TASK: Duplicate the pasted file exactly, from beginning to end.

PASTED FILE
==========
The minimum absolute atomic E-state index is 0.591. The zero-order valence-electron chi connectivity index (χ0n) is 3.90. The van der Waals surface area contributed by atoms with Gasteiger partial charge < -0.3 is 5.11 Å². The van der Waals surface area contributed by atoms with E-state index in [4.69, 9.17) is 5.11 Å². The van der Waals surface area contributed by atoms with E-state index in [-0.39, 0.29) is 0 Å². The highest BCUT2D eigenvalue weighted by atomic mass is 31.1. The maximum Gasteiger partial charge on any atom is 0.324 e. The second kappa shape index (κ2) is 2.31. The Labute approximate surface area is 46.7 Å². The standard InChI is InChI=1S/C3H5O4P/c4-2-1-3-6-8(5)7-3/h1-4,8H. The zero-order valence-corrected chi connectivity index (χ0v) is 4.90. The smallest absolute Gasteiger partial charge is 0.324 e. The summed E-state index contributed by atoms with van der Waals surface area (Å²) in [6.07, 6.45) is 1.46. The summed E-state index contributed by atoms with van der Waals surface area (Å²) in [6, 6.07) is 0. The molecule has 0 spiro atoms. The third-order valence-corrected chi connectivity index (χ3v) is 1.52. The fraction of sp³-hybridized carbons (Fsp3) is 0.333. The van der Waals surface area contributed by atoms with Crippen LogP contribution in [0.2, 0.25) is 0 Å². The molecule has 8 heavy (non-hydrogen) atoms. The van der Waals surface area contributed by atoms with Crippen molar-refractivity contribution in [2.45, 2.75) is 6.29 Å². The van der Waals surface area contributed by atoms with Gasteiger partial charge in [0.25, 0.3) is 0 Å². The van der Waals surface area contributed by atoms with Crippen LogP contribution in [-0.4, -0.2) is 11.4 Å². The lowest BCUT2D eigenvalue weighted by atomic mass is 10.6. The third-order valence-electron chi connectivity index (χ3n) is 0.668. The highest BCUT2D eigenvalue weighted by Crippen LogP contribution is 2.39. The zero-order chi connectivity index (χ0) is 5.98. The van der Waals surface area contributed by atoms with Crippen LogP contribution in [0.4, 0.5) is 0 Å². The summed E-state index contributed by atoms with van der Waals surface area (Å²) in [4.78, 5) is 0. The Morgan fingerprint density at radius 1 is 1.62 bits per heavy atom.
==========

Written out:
The minimum absolute atomic E-state index is 0.591. The zero-order valence-electron chi connectivity index (χ0n) is 3.90. The van der Waals surface area contributed by atoms with Gasteiger partial charge < -0.3 is 5.11 Å². The van der Waals surface area contributed by atoms with E-state index in [4.69, 9.17) is 5.11 Å². The van der Waals surface area contributed by atoms with E-state index in [-0.39, 0.29) is 0 Å². The highest BCUT2D eigenvalue weighted by atomic mass is 31.1. The maximum Gasteiger partial charge on any atom is 0.324 e. The second kappa shape index (κ2) is 2.31. The Labute approximate surface area is 46.7 Å². The standard InChI is InChI=1S/C3H5O4P/c4-2-1-3-6-8(5)7-3/h1-4,8H. The zero-order valence-corrected chi connectivity index (χ0v) is 4.90. The smallest absolute Gasteiger partial charge is 0.324 e. The summed E-state index contributed by atoms with van der Waals surface area (Å²) in [6.07, 6.45) is 1.46. The summed E-state index contributed by atoms with van der Waals surface area (Å²) in [6, 6.07) is 0. The molecule has 0 spiro atoms. The third-order valence-corrected chi connectivity index (χ3v) is 1.52. The fraction of sp³-hybridized carbons (Fsp3) is 0.333. The van der Waals surface area contributed by atoms with Crippen LogP contribution in [0.2, 0.25) is 0 Å². The molecule has 8 heavy (non-hydrogen) atoms. The van der Waals surface area contributed by atoms with Crippen molar-refractivity contribution in [2.45, 2.75) is 6.29 Å². The van der Waals surface area contributed by atoms with Gasteiger partial charge in [0.25, 0.3) is 0 Å². The van der Waals surface area contributed by atoms with Crippen LogP contribution in [-0.4, -0.2) is 11.4 Å². The lowest BCUT2D eigenvalue weighted by atomic mass is 10.6. The third-order valence-electron chi connectivity index (χ3n) is 0.668. The highest BCUT2D eigenvalue weighted by Crippen LogP contribution is 2.39. The zero-order chi connectivity index (χ0) is 5.98. The van der Waals surface area contributed by atoms with Crippen LogP contribution in [0.4, 0.5) is 0 Å². The summed E-state index contributed by atoms with van der Waals surface area (Å²) in [4.78, 5) is 0. The Morgan fingerprint density at radius 1 is 1.62 bits per heavy atom.